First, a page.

Review: “Nausea” by Jean-Paul Sartre [1938]; translated from French by Robert Baldick [1963]

Nausea. Simply hearing the title and author make many shiver with trepidation. It’s even more difficult to review!

Nausea is the published (fictionally) diary of writer Antoine Roquentin and it appears to have been published posthumously. It begins with Roquentin beginning his diary and vowing to record things down as they appear. In diary’s preface, it appears that Roquentin has returned to France after many years of travelling. His first proper entry is Roquentin’s description of his first experience of what he labels as ‘nausea’:

Something has happened to me: I can’t doubt that any more. It came as an illness does, not like an ordinary certainty, not like anything obvious. It installed itself cunningly, little by little; I felt a little strange, a little awkward, and that was all … and now it has started blossoming. – p. 13

A change has occurred in Roquentin and has altered the way he perceives the world. Every little thing is just that little bit more different, a little bit more absurd and senseless. Everything in Roquentin’s world becomes superfluous. As he struggles through the daily motions of researching in the Bouville library, his encounters with the people he regularly sees there and his musings on his long, lost love Anny, Roquentin becomes even more unhappy trying to live in the now:

I build my memories with my present. I am rejected, abandoned in the present. I try in vain to rejoin the past: I cannot escape from myself. – p. 53

Roquentin realises that he was much happier before this nausea, before his new perception of the world he lives in. Perhaps it’s another aspect of the idea that ignorance may indeed be bliss. But the real question that haunts Roqeuntin is what does it mean to exist?

My thought is ‘me’: that is why I can’t stop. I exist by what I think … and I can’t prevent myself from thinking. – p. 145

The paradox and contradictory terms of existence makes itself known to Roquentin as he slowly examines the ideas of existence and arrives at various, however futile, theories of how Roquentin might live out his life.

The crux of Sartre’s existentialist theory (theories) is that a being is essentially free but when one realises that they are entirely free (arguably – but let’s not get into that right now), the sense and responsibility of the freedom is overwhelming.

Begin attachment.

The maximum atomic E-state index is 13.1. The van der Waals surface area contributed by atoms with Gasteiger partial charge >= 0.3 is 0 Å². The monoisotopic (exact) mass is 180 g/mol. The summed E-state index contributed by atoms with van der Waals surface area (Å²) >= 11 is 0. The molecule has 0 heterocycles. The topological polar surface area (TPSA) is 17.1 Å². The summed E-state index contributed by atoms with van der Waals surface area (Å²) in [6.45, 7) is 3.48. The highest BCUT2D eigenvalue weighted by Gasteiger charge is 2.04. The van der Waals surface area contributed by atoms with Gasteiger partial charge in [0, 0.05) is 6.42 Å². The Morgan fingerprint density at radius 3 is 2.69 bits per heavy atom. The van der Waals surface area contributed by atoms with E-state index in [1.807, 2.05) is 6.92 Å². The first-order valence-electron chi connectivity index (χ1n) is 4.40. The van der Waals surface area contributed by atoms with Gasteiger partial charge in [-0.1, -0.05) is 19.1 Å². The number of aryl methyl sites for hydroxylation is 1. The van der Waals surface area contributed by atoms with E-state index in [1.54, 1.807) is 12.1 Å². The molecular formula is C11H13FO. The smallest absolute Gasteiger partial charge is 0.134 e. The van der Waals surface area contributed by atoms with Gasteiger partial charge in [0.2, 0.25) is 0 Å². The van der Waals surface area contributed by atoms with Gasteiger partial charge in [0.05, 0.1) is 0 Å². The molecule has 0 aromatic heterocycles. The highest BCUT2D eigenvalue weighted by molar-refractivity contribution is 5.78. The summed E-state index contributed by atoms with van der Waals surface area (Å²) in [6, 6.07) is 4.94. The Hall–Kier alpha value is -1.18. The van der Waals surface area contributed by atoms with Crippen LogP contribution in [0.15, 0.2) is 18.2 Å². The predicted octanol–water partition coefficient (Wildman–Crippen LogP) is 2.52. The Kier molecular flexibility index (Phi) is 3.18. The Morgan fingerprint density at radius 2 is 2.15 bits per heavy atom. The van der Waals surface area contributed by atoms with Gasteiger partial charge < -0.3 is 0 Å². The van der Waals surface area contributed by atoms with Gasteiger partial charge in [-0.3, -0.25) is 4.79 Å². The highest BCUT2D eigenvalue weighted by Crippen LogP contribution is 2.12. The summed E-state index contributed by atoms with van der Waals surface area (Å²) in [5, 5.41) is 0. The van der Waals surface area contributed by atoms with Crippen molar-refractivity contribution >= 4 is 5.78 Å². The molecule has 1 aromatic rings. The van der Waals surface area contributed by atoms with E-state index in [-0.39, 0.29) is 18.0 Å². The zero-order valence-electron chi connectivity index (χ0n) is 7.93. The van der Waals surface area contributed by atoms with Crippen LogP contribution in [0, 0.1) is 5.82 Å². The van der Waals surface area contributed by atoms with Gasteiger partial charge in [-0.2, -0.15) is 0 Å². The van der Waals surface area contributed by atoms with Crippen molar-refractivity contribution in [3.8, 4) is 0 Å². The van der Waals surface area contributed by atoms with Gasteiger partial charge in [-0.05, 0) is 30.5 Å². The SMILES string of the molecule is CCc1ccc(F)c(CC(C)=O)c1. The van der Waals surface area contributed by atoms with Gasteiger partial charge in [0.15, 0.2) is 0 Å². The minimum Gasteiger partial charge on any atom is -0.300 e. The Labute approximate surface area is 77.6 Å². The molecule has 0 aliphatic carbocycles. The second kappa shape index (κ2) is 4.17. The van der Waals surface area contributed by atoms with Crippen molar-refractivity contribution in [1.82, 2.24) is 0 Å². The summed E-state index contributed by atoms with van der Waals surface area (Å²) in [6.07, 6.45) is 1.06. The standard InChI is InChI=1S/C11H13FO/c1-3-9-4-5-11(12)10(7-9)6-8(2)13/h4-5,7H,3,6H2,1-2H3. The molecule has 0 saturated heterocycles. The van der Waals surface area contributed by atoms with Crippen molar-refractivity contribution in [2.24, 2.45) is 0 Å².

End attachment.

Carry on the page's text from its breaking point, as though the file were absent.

This is a rather short and blunt review but it is quite difficult to review this novel because of all the aspects and details. I had no trouble reading this but while I struggled at times with the theoretical subtext of Nausea, I usually just let it wash over me while I read the book. The novel is very enjoyable and it’s a marvellous read if only for the story. The writing is simply beautiful and often quite poetic. I think the readability of Sartre’s novels is very underrated. I remember being so amazed at how much fun I had reading The Age of Reason. Don’t let it intimidate you and simply enjoy the ride.


  1. I went through a stage of reading Sartre and Beauvoir at university but I think Sartre confounded me no matter how many times I tried. But reading your post has made me want to go back and revisit him again. Maybe this time, what with the years passing, I may get what he’s talking about. So thanks for the post!

    1. I went through the Beauvoir stage during uni but I was never attracted to Sartre. They both still confound me but I think you gain a little more insight the older or the more experience you have, or where you are in life. I did find Sartre’s dedication ‘To the Beaver’ at the beginning of Nausea really sweet though.

  2. Despite all the secondary source reading I’ve done on Sartre I’ve yet to pick this up. It actually sounds more accessible than I had imagined – I’ll have to give it a try.

    1. I did a lot of secondary reading on Sartre and Beauvoir before I actually picked up their writing and was pretty blown away at how … different the original writer is.

  3. I am still reading Nausea in my native language Dutch. Its an old translation, and I had the book on a shelf in the bookcase for years. The title was daunting me. Nausea is having a profound effect on my state of mind however. A very positive effect to be sure.
    I just read the episode where Roquentin muses over the madmen and the doctor he meets in a café on a foggy morning. Just marvelous, all the different interpretations, the calydeiscope of thought. I believe uptill now, this episode to be the crusx of the story. How indeed, the responsibility one has as an individuel to regain sanity without actually starting to believe in the objective truth of your experience.
    Anyway, the book is a very pleasant read. Very poetic, and still in the tradition of the french naturalists I like so much. I actually just visited Normany (and La Havre) this fall. I can picture how dreary “Boudeville” must have been in the 1930’s. My wife and I made up a film scenario on how awkward a visist is when traveling off season. The region still is rather errie.

  4. I think just letting the novel wash over you is a pretty good way of reading it. Aside from all the theoretical ideas underpinning Nausea, it is actually a pretty strong portrait of alienated life in the twentieth century.

    My review: Nausea by Jean-Paul Sartre

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